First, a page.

Child trafficking tied up with a father-daughter bond
smacks of Liam Neeson’s Taken. And
our very own Devgn can match any Neeson in action, emotion, the whole package.
But that’s as an actor.
As a filmmaker, Ajay Devgn picks an interesting plot but
the screenplay by Sandeep Shrivastava is sluggish. Devgn takes his own time to
lay out a romance on the snowy Himalayan slopes between Shivaay and Olga, a
Bulgarian who speaks Hindi but is focused on going back home. But the
lovemaking after an avalanche gives Shivaay the one person he can call family –
a little daughter called Gaura.
It’s when he takes Gaura to meet her mother in Bulgaria
that he unwittingly crosses paths with child traffickers. The thriving trade
takes its revenge on Shivaay by picking up Gaura. And the chase begins.
By the way, the mountain man called Shivaay has
symbols of the lord tattooed all over him and when he destroys evil it’s with
an icicle shaped like a trishul.
The story affords plenty of action and Devgn packs it
in. But perhaps overdoes it too, as car chases go on forever and the climax
never seems to end.
The father-daughter bond that he establishes early would
have sufficed but the point is hammered home again when Anushka, a girl from
the Indian embassy, also has a single parent played by Girish Karnad.
The only entertainment comes from the many action pieces.
Saurabh Shukla, playing an Indian embassy official, makes a feeble attempt at something
comic about Biharis. Vir Das who plays a hacker peppers his lines with ‘mohatarma’ and ‘janab’ to establish his religious identity. On the other hand, when
Girish Karnad wobbles out of a wheelchair and says, ‘Kisiko to khada rehna padega,’ it comes out as more comic than
profound. The villain who conducts an imaginary opera, is also more cartoonish
than menacing. And, in a typical airport ending where emotions get neatly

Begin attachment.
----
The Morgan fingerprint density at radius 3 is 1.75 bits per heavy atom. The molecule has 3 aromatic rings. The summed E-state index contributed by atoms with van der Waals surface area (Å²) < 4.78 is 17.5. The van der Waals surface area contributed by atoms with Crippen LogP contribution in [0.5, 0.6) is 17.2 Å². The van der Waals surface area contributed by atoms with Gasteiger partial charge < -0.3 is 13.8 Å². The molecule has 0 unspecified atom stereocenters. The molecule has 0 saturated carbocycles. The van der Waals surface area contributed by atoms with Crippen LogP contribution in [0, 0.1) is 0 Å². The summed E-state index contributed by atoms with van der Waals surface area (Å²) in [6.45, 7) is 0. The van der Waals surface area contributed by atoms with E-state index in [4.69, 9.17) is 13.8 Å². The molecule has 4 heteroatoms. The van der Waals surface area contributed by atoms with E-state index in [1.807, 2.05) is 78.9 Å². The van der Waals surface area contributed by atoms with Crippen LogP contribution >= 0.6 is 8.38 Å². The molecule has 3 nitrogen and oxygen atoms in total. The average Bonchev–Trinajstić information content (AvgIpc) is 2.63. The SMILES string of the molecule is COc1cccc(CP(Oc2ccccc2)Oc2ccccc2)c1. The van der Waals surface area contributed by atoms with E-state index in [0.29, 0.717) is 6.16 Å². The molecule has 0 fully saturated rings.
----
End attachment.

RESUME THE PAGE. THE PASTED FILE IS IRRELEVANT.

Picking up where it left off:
wrapped up, Anushka’s sentimental speech arouses some more unintended laughter.
In this day of hackers and computer graphics which is
all over the film, Devgn has an Indian embassy official making a snarky remark about
Shivaay’s relationship with a Bulgarian girl without marriage figuring in it.
The Bulgarian cops too, indict him as a child nabber when one click on the
computer would have given them the lowdown on the hero and his daughter who’ve
come in with legitimate passports. It gives another unnecessary twist by
turning Shivaay into a fugitive with the Indian embassy doing little about it.
In an action film, there will be cinematic license
taken. But here’s a fugitive who knows Bulgaria and its underbelly better than
the authorities. He walks around with impunity, walking into the embassy girl’s
house at will or even into the cop station for one of the many climaxes. He’s
knifed, battered and butchered but he’s up and ready for battle the next
Pretty Erika Kaar as Olga is credible in the romance
but rings false as the distraught mother. Sayesha Saigal as Anushka is left
hanging at the end without a roundup to her character.
Ultimately, Ajay Devgn as actor scores over the
director. He should’ve cut to the chase as it were instead of long-winded
storytelling that goes on for 2 hrs and 49 minutes.
For a film that’ll thrill only action junkies, Shivaay gets a 2.5* rating.
Bharathi S Pradhan
Senior Journalist & Author